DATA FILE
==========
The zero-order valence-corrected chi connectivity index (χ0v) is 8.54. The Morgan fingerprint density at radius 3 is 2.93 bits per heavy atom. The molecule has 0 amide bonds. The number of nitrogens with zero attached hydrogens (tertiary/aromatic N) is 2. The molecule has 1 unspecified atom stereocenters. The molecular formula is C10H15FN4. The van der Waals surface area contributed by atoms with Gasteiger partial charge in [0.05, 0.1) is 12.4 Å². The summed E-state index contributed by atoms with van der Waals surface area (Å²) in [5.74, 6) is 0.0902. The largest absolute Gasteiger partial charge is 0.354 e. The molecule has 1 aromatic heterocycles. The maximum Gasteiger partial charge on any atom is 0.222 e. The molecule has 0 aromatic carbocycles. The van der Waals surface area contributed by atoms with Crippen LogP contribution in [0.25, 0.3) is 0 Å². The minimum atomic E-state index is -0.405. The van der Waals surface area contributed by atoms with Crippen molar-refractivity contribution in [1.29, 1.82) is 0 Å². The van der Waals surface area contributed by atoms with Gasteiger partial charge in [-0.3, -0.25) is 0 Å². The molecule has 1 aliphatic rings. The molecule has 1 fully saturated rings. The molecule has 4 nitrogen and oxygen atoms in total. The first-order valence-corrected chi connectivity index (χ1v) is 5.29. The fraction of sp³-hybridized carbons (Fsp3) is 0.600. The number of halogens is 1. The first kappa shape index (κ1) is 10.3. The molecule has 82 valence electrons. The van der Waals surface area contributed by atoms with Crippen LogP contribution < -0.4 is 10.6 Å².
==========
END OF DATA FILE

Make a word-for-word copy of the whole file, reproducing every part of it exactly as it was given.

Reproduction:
The zero-order valence-corrected chi connectivity index (χ0v) is 8.54. The Morgan fingerprint density at radius 3 is 2.93 bits per heavy atom. The molecule has 0 amide bonds. The number of nitrogens with zero attached hydrogens (tertiary/aromatic N) is 2. The molecule has 1 unspecified atom stereocenters. The molecular formula is C10H15FN4. The van der Waals surface area contributed by atoms with Gasteiger partial charge in [0.05, 0.1) is 12.4 Å². The summed E-state index contributed by atoms with van der Waals surface area (Å²) in [5.74, 6) is 0.0902. The largest absolute Gasteiger partial charge is 0.354 e. The molecule has 1 aromatic heterocycles. The maximum Gasteiger partial charge on any atom is 0.222 e. The molecule has 0 aromatic carbocycles. The van der Waals surface area contributed by atoms with Crippen LogP contribution in [0.25, 0.3) is 0 Å². The minimum atomic E-state index is -0.405. The van der Waals surface area contributed by atoms with Crippen molar-refractivity contribution in [1.29, 1.82) is 0 Å². The van der Waals surface area contributed by atoms with Gasteiger partial charge in [-0.3, -0.25) is 0 Å². The molecule has 1 aliphatic rings. The molecule has 1 fully saturated rings. The molecule has 4 nitrogen and oxygen atoms in total. The first-order valence-corrected chi connectivity index (χ1v) is 5.29. The fraction of sp³-hybridized carbons (Fsp3) is 0.600. The number of halogens is 1. The first kappa shape index (κ1) is 10.3. The molecule has 82 valence electrons. The van der Waals surface area contributed by atoms with Crippen LogP contribution < -0.4 is 10.6 Å².